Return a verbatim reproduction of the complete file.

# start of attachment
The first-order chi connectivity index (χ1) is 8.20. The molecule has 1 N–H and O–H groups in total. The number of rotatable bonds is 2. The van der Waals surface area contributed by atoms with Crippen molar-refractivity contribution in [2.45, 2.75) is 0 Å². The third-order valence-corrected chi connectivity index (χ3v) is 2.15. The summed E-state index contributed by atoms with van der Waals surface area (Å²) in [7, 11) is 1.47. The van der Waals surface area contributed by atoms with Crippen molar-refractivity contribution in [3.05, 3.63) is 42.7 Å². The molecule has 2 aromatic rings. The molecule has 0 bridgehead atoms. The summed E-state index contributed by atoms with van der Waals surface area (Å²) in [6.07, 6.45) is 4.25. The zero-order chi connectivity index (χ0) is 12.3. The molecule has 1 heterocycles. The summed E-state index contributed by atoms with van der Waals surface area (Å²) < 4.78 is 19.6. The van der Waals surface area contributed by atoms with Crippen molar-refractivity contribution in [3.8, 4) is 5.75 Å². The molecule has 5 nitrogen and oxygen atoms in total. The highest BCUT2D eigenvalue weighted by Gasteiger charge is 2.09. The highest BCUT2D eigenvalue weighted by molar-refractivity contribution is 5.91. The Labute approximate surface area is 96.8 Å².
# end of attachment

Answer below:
The first-order chi connectivity index (χ1) is 8.20. The molecule has 1 N–H and O–H groups in total. The number of rotatable bonds is 2. The van der Waals surface area contributed by atoms with Crippen molar-refractivity contribution in [2.45, 2.75) is 0 Å². The third-order valence-corrected chi connectivity index (χ3v) is 2.15. The summed E-state index contributed by atoms with van der Waals surface area (Å²) in [7, 11) is 1.47. The van der Waals surface area contributed by atoms with Crippen molar-refractivity contribution in [3.05, 3.63) is 42.7 Å². The molecule has 2 aromatic rings. The molecule has 0 bridgehead atoms. The summed E-state index contributed by atoms with van der Waals surface area (Å²) in [6.07, 6.45) is 4.25. The zero-order chi connectivity index (χ0) is 12.3. The molecule has 1 heterocycles. The summed E-state index contributed by atoms with van der Waals surface area (Å²) < 4.78 is 19.6. The van der Waals surface area contributed by atoms with Crippen molar-refractivity contribution in [3.8, 4) is 5.75 Å². The molecule has 5 nitrogen and oxygen atoms in total. The highest BCUT2D eigenvalue weighted by Gasteiger charge is 2.09. The highest BCUT2D eigenvalue weighted by molar-refractivity contribution is 5.91. The Labute approximate surface area is 96.8 Å².